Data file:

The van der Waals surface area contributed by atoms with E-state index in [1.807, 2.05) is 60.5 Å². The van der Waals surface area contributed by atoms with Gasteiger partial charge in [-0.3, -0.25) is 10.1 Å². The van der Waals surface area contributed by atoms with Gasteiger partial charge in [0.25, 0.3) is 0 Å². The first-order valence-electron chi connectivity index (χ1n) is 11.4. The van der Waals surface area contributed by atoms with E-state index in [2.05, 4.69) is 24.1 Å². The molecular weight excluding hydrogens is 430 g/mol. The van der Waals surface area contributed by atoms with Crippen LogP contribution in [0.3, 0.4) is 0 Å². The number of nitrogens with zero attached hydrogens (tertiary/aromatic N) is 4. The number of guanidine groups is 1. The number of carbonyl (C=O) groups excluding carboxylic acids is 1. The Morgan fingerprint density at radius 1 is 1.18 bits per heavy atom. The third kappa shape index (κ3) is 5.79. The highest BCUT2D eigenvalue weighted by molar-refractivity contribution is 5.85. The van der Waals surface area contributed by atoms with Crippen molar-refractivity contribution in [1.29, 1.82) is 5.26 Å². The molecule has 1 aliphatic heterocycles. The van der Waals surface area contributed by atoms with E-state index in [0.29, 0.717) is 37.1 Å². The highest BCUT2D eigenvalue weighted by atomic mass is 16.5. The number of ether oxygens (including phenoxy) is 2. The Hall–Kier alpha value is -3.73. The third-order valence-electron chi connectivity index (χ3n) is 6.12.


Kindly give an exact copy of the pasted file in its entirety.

The van der Waals surface area contributed by atoms with E-state index in [1.807, 2.05) is 60.5 Å². The van der Waals surface area contributed by atoms with Gasteiger partial charge in [-0.3, -0.25) is 10.1 Å². The van der Waals surface area contributed by atoms with Gasteiger partial charge in [0.25, 0.3) is 0 Å². The first-order valence-electron chi connectivity index (χ1n) is 11.4. The van der Waals surface area contributed by atoms with E-state index in [2.05, 4.69) is 24.1 Å². The molecular weight excluding hydrogens is 430 g/mol. The van der Waals surface area contributed by atoms with Crippen LogP contribution in [0.3, 0.4) is 0 Å². The number of nitrogens with zero attached hydrogens (tertiary/aromatic N) is 4. The number of guanidine groups is 1. The number of carbonyl (C=O) groups excluding carboxylic acids is 1. The Morgan fingerprint density at radius 1 is 1.18 bits per heavy atom. The third kappa shape index (κ3) is 5.79. The highest BCUT2D eigenvalue weighted by molar-refractivity contribution is 5.85. The van der Waals surface area contributed by atoms with Crippen molar-refractivity contribution in [1.29, 1.82) is 5.26 Å². The molecule has 1 aliphatic heterocycles. The van der Waals surface area contributed by atoms with E-state index in [0.29, 0.717) is 37.1 Å². The highest BCUT2D eigenvalue weighted by atomic mass is 16.5. The number of ether oxygens (including phenoxy) is 2. The Hall–Kier alpha value is -3.73. The third-order valence-electron chi connectivity index (χ3n) is 6.12.